Associations of substance abuse and sexual risks with self-reported depressive symptoms in young adults in Northern Thailand

David D. Celentano, Apinun Aramrattana, Catherine G. Sutcliffe, Bangorn Sirirojn, Vu Minh Quan, Sineenart Taechareonkul, Susan Sherman, Kamolrawee Sintupat, Nicholas Thomson, Carl Latkin

Research output: Contribution to journalArticlepeer-review


Depression among young adults is a significant mental health issue worldwide. Withdrawal from amphetamine and chronic alcohol use is associated with significant increases in depressive symptoms. Young adults with depressive symptoms are more likely to engage in sexual risk behaviors than peers who are not depressed. We investigated the association between substance abuse and sexual risk behaviors with recent depressive symptoms (using the Centers for Epidemiologic Studies Depression Scale [CES-D] scale) in a sample of 1189 young adults aged 18 to 25 years in Chiang Mai, Thailand, who were recruited based on recent methamphetamine use or were sex partners of a methamphetamine user. High reports of depressive symptoms, based on CES-D scores ≥ 22, were seen in 45% of women and 31% of men (P < 0.0001) and were associated with alcohol problems (Cut down, Annoyed, Guilty, Eye-opener [CAGE] score and frequency of drunkenness) and frequent meth-amphetamine use in men but not women. For women, higher depressive symptoms were associated with greater numbers of reported sexual partners during the past year where condoms were infrequently used. These results point to the importance of identifying substance abuse among young adults in Thailand and its contribution to depressive symptoms and the importance of recognizing depression as a significant public mental health problem in this population.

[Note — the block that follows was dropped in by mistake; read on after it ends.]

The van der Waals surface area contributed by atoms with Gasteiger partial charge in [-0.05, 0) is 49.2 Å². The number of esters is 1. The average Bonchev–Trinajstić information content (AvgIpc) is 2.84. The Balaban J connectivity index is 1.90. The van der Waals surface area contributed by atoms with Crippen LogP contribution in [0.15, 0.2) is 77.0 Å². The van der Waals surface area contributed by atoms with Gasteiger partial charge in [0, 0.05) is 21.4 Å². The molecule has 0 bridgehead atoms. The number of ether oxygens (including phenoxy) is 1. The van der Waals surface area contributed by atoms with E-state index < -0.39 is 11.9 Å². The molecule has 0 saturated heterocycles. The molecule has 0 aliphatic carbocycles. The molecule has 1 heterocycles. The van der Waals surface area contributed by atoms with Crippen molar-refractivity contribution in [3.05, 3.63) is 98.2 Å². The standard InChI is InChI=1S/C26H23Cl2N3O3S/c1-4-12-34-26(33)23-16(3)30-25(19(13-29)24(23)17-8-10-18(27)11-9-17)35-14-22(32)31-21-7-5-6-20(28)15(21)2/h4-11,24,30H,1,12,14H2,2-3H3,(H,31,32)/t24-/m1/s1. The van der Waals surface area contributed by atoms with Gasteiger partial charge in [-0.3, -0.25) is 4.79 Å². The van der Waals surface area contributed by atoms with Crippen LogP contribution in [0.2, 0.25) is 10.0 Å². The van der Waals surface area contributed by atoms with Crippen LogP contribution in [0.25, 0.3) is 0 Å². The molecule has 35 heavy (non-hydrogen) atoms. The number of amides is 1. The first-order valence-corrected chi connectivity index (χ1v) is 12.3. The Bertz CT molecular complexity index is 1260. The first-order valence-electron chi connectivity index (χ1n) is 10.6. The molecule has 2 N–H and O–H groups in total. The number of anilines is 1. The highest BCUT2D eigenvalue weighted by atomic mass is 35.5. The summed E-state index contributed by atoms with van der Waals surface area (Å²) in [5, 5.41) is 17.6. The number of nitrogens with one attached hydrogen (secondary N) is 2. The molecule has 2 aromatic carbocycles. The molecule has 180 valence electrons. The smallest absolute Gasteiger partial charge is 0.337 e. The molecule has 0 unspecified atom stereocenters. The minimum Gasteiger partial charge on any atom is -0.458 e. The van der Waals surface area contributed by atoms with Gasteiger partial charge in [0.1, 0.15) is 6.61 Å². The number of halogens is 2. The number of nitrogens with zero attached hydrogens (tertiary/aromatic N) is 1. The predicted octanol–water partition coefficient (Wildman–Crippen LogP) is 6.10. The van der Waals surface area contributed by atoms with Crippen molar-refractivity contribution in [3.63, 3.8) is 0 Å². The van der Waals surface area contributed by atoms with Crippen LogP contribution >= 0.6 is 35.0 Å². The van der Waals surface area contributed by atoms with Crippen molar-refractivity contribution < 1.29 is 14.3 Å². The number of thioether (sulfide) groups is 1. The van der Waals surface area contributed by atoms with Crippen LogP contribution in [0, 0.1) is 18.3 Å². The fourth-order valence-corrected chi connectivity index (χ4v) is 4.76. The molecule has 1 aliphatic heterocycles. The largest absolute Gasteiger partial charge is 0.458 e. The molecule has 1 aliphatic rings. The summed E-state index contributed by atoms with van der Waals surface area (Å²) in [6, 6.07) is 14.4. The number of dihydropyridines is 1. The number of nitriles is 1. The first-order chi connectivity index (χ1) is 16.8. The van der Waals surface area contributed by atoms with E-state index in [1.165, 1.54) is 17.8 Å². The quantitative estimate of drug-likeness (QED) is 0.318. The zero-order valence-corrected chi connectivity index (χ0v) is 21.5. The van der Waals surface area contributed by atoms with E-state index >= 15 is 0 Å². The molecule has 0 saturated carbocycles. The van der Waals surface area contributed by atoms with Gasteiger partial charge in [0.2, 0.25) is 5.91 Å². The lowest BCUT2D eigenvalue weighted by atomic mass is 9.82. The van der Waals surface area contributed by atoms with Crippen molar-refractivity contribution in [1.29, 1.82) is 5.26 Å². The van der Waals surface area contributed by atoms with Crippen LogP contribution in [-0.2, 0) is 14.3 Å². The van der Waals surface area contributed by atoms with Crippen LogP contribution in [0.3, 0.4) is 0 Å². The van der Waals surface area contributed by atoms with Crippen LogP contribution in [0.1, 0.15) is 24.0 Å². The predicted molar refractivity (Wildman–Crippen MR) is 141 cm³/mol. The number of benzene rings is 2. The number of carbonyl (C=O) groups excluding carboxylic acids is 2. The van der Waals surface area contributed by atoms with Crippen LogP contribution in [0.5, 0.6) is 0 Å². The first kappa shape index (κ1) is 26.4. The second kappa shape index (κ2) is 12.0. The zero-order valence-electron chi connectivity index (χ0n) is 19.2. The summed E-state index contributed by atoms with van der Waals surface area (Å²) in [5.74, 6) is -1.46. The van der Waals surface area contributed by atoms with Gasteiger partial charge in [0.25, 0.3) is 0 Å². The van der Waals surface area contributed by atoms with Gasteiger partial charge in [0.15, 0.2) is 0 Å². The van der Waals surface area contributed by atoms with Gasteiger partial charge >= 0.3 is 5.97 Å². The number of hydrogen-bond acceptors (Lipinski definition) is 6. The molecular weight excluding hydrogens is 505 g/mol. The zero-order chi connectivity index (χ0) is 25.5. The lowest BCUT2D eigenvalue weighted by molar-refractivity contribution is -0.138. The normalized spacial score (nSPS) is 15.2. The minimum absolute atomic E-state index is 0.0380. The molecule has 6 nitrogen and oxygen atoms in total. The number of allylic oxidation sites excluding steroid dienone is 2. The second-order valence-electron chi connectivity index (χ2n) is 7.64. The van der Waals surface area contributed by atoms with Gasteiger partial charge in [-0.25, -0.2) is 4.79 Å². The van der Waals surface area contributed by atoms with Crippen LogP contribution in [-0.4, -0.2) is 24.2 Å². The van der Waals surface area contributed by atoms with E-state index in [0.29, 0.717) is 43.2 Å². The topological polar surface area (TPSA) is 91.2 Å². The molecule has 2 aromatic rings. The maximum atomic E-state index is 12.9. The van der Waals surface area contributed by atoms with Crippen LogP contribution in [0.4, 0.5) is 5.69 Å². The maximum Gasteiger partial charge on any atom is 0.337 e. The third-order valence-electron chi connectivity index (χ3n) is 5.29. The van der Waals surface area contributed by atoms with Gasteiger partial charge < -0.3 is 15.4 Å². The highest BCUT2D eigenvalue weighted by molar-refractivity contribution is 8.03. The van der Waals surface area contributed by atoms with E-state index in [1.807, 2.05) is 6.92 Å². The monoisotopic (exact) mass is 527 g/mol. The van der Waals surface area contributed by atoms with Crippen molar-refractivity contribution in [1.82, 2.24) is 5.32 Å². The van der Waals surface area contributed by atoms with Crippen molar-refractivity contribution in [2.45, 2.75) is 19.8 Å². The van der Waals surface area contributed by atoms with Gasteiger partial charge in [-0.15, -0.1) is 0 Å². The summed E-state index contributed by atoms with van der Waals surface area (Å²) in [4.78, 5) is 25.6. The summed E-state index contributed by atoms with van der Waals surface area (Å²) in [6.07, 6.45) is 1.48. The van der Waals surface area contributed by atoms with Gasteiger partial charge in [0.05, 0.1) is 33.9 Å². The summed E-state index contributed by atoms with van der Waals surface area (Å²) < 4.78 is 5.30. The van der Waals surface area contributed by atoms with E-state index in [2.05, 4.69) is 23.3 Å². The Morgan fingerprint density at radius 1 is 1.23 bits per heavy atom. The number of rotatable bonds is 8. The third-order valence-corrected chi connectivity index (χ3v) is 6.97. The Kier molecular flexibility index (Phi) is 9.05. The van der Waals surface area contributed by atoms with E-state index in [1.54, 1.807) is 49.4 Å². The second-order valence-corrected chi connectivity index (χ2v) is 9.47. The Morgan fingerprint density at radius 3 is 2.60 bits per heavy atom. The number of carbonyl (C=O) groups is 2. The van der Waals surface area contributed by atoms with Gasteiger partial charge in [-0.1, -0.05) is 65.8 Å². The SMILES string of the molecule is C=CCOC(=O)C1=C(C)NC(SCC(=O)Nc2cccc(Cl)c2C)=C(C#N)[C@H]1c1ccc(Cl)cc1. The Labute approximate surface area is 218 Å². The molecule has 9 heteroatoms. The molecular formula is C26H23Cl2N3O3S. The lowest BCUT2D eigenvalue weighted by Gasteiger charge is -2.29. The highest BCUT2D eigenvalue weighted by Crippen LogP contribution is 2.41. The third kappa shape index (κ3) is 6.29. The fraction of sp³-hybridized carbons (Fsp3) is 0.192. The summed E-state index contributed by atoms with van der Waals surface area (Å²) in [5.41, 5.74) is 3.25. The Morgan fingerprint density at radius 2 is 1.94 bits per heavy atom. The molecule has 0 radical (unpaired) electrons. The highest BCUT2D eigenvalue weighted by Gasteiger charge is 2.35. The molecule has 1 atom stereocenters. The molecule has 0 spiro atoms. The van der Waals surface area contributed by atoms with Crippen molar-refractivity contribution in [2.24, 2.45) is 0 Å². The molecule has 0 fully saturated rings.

Original languageEnglish (US)
Pages (from-to)66-73
Number of pages8
JournalJournal of addiction medicine
Issue number2
StatePublished - Jun 1 2008


  • Alcohol abuse
  • Depressive symptoms
  • Methamphetamine
  • Thailand
  • Young adults

ASJC Scopus subject areas

  • Psychiatry and Mental health
  • Pharmacology (medical)


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